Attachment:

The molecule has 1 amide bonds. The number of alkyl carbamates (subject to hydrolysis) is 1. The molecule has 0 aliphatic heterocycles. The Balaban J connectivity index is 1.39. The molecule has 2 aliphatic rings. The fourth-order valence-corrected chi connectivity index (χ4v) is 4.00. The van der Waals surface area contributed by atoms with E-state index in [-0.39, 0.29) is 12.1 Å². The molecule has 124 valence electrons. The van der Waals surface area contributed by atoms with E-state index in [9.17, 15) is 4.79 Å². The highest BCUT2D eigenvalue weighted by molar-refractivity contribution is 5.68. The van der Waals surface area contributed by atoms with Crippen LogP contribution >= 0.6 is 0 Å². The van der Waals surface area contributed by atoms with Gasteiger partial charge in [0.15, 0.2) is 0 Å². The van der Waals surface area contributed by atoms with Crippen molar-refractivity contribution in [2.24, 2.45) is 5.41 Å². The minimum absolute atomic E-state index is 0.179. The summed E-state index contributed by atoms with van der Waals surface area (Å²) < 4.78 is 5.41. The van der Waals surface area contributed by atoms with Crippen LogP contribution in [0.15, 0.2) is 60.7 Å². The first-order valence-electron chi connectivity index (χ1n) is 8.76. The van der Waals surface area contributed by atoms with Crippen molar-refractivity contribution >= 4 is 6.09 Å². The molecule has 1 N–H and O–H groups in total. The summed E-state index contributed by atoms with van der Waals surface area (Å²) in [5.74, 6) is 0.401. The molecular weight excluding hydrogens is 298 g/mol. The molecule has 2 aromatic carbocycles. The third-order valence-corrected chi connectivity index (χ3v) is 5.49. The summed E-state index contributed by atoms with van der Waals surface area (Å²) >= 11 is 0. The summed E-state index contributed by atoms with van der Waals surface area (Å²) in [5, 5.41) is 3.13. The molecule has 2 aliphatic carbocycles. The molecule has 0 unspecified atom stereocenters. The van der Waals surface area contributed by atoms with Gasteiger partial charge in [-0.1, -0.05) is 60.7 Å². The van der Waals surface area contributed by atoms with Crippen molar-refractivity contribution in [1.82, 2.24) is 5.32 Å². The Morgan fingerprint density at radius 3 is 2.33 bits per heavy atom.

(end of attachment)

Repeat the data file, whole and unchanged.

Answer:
The molecule has 1 amide bonds. The number of alkyl carbamates (subject to hydrolysis) is 1. The molecule has 0 aliphatic heterocycles. The Balaban J connectivity index is 1.39. The molecule has 2 aliphatic rings. The fourth-order valence-corrected chi connectivity index (χ4v) is 4.00. The van der Waals surface area contributed by atoms with E-state index in [-0.39, 0.29) is 12.1 Å². The molecule has 124 valence electrons. The van der Waals surface area contributed by atoms with E-state index in [9.17, 15) is 4.79 Å². The highest BCUT2D eigenvalue weighted by molar-refractivity contribution is 5.68. The van der Waals surface area contributed by atoms with Crippen LogP contribution >= 0.6 is 0 Å². The van der Waals surface area contributed by atoms with Gasteiger partial charge in [0.15, 0.2) is 0 Å². The van der Waals surface area contributed by atoms with Crippen molar-refractivity contribution in [2.24, 2.45) is 5.41 Å². The minimum absolute atomic E-state index is 0.179. The summed E-state index contributed by atoms with van der Waals surface area (Å²) < 4.78 is 5.41. The van der Waals surface area contributed by atoms with Crippen LogP contribution in [0.15, 0.2) is 60.7 Å². The first-order valence-electron chi connectivity index (χ1n) is 8.76. The van der Waals surface area contributed by atoms with Crippen molar-refractivity contribution >= 4 is 6.09 Å². The molecule has 1 N–H and O–H groups in total. The summed E-state index contributed by atoms with van der Waals surface area (Å²) in [5.74, 6) is 0.401. The molecular weight excluding hydrogens is 298 g/mol. The molecule has 2 aromatic carbocycles. The third-order valence-corrected chi connectivity index (χ3v) is 5.49. The summed E-state index contributed by atoms with van der Waals surface area (Å²) >= 11 is 0. The summed E-state index contributed by atoms with van der Waals surface area (Å²) in [5, 5.41) is 3.13. The molecule has 2 aliphatic carbocycles. The molecule has 0 unspecified atom stereocenters. The van der Waals surface area contributed by atoms with Gasteiger partial charge in [-0.1, -0.05) is 60.7 Å². The van der Waals surface area contributed by atoms with Crippen molar-refractivity contribution in [1.82, 2.24) is 5.32 Å². The Morgan fingerprint density at radius 3 is 2.33 bits per heavy atom.